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Museums and Libraries Step-Up Efforts to Tackle Economic Distress in Poor Communities, Says New Report from IMLS and LISC
Washington, DC— A new national report finds that many museums and libraries are leveraging their prominent local positions to help rebuild troubled neighborhoods, driving economic, educational and social efforts that help raise standards of living.
Museums, Libraries, and Comprehensive Initiatives: A First Look at Emerging Experience, is part of a collaborative research effort by the Institute of Museum and Library Services and the Local Initiatives Support Corporation (LISC) examining the ways that museums and libraries are helping fuel successful comprehensive community revitalization efforts and offer best practices for other institutions to follow.
The findings will be used to launch discussions at a series of invitational community meetings this fall and winter in Walterboro, S.C.; Indianapolis, Ind.; Minneapolis–St. Paul, Minn.; Philadelphia, Pa.; and Oakland, Calif.
The report includes examples from nine different museum and library initiatives, including:
The Children’s Museum of Indianapolis. The museum decided to expand into its existing neighborhood, the Mid-North neighborhood, rather than build new facilities downtown. After taking the lead on transportation enhancements and acquiring a brownfield site to create green space, the museum became a leader in a citywide development effort managed by LISC.
The Detroit Public Library. The Parkman Branch houses one of 10 learning labs in Detroit that connects adults who have limited literacy and math skills to career pathways. The branch participates in the Hope Village Initiative, a neighborhood network of nine institutions serving a 100-block area, by providing skills training programs, and it is part of a community referral program linking individuals to area agencies for assistance with healthcare, parenting, and tax preparation.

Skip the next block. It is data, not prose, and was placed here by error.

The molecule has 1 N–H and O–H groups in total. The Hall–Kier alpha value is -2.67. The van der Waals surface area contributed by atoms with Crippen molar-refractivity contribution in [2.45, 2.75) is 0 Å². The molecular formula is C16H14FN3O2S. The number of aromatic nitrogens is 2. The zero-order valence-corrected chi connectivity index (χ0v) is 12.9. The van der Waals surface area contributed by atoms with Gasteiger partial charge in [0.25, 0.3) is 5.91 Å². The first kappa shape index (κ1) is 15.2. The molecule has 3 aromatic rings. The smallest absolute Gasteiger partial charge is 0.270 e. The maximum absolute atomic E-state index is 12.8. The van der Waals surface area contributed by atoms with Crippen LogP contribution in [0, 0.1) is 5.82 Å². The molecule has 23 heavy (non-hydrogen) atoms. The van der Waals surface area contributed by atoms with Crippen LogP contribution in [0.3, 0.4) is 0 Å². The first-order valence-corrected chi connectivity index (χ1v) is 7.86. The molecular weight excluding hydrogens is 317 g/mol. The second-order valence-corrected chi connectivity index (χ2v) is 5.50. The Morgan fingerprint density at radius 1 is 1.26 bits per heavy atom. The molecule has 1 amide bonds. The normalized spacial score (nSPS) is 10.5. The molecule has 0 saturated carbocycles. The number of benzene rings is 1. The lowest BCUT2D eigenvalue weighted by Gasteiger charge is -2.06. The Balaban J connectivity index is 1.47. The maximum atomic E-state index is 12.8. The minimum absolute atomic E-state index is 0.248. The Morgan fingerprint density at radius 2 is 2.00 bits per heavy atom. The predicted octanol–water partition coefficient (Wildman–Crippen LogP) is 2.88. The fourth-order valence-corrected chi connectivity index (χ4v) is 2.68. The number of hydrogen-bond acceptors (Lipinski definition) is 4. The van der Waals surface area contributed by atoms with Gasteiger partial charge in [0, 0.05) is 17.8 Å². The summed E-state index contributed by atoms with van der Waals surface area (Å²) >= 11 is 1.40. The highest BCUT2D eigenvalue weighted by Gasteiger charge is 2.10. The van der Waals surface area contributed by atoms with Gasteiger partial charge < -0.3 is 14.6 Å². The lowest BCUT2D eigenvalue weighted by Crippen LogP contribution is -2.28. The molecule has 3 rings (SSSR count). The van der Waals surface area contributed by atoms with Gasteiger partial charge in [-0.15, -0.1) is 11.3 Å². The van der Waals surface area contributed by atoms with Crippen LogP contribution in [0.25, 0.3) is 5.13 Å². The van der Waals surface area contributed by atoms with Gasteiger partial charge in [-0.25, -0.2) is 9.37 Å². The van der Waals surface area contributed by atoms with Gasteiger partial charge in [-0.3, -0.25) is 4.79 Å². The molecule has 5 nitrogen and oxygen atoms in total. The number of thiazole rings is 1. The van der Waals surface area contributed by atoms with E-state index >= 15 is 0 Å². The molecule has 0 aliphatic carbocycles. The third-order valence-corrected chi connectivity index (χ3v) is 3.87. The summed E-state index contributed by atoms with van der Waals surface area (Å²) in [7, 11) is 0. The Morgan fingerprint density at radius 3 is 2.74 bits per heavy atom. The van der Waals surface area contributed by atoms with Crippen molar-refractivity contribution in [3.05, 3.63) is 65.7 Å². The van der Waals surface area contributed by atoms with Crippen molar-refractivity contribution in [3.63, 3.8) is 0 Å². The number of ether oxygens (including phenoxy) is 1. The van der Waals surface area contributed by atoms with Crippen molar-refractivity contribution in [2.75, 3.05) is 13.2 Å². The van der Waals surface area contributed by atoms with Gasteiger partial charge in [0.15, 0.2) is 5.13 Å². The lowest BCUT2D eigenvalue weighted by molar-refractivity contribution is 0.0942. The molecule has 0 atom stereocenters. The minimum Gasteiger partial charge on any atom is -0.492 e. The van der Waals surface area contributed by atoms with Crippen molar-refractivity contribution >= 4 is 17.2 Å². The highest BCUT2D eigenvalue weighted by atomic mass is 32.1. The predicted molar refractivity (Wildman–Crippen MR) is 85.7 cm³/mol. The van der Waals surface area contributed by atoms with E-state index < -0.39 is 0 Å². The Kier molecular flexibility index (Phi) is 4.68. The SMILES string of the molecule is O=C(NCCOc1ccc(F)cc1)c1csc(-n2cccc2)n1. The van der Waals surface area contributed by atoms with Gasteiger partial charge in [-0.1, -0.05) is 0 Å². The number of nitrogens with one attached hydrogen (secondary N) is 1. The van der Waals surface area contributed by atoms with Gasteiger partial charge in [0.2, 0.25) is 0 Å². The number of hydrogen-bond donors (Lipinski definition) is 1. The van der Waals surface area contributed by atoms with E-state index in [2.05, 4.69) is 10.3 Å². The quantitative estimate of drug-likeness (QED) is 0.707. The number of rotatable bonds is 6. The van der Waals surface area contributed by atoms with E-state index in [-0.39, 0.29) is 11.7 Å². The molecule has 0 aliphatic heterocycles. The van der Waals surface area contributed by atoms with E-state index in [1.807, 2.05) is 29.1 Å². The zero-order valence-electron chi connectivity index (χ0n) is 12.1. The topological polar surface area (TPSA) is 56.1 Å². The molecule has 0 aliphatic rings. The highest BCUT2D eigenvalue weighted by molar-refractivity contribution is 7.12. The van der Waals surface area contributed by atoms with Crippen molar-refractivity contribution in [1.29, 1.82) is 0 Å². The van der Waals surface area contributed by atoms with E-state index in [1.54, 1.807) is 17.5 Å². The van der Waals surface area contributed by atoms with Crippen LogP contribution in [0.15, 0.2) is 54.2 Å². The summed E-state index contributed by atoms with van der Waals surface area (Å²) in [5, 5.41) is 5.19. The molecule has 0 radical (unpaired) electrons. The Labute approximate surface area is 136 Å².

Colleton Museum & Farmers Market (Walterboro, S.C.). The museum expanded into an old remodeled grocery store at the edge of downtown and now administers a farmer’s market there. The new space doubles as a town hall and community center. By partnering with community organizations, the museum provides health education through cooking classes and the statewide Eat Smart, Move More program.
“Our nation’s libraries and museums have vast potential to develop the physical, social, and economic initiatives that are so necessary for comprehensive community revitalization efforts,” said IMLS Director Dr. Kathryn K. Matthew. “I’m proud that IMLS and LISC have collaborated to identify leading examples of this cross-sectoral work and that IMLS provides the funding to support this vital work.”
“Many libraries and museums have moved beyond their traditional roles and are now key partners helping long-distressed communities build stability and growth,” said Michael Rubinger, LISC president and CEO. “They are advocates, community planners and economic engines—recognizing the needs of residents and responding in ways that help drive lasting change.”
About the Institute of Museum and Library Services
The Institute of Museum and Library Services is the primary source of federal support for the nation’s 123,000 libraries and 35,000 museums. Our mission is to inspire libraries and museums to advance innovation, lifelong learning, and cultural and civic engagement. Our grant making, policy development, and research help libraries and museums deliver valuable services that make it possible for communities and individuals to thrive. To learn more, visit www.imls.gov and follow us on Facebook and Twitter.
LISC equips struggling communities with the capital, program strategy, and know-how to become places where people can thrive. It combines corporate, government and philanthropic resources. Since 1980, LISC has invested $14.7 billion to build or rehab 330,000 affordable homes and apartments and develop 53 million square feet of retail, community and educational space. For more, visit www.lisc.org.